Lucas Holter

In May, Yale’s Delta Kappa Epsilon chapter lost its lease on the two Lake Place houses it had occupied since the early ’90s, after they were sold to new owners. According to real estate manager John Maturo ’76, who advised the former owner who leased to DKE and now advises the properties’ new owner, the decision not to renew the fraternity’s lease was the product of four years of disruptive behavior and misconduct complaints.

“The fraternity had a difficult time maintaining reasonable conduct and behavior,” said Maturo, who was a member of DKE as a first year at Yale and also served in Yale’s Office of Facilities and Yale University Properties for 14 years. “I was part of this social set as an undergrad, but in no way did we behave like they do now. … I have no interest in knowing where DKE is going next.”

Neither DKE’s Yale chapter nor the national organization responded to requests for comment on this story.

In 2013, James Bishop ’56, who joined DKE as an undergraduate at Yale, purchased the houses in an effort to support the fraternity when a dispute among DKE’s national board members threatened the Yale chapter’s existence. Bishop died on May 24, six days after the Lake Place houses were sold to the Clifford Group, a real estate company that specializes in buying distressed properties in Connecticut quickly for cash. Maturo, who is advising the Clifford Group, emphasized that the decision to sell the DKE houses was part of a larger liquidation effort and not directly related to the fraternity. Still, he said, he advised Clifford Group President Jeff Tomek not to rent to any fraternities and to “steer very clear of DKE.”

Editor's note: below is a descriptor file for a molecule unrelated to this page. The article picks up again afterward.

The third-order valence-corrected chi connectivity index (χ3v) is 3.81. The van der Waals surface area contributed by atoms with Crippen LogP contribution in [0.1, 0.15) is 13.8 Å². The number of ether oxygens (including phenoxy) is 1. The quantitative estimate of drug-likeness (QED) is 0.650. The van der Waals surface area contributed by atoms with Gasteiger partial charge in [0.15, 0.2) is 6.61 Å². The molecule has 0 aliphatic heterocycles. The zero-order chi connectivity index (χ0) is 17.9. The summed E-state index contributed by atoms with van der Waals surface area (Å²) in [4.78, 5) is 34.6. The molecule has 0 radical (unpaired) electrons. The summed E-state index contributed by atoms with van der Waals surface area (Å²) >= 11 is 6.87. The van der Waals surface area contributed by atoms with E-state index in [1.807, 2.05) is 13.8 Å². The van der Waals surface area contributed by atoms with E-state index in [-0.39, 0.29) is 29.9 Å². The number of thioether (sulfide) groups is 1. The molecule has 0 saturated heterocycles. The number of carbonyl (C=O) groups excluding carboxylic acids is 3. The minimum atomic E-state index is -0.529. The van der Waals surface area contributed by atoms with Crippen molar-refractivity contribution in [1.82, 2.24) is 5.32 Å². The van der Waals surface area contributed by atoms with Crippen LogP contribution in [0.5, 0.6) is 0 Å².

Maturo — whose wife Heidi served as the houses’ property manager under Bishop’s ownership — said that DKE members did not respect the property and racked up large repair bills every year. Bishop was concerned by DKE members’ rowdy behavior and wanted to “normalize” their conduct, Maturo said. Bishop once invited DKE brothers to his personal home for a formal dinner and urged them to host more “gentlemanly social events.”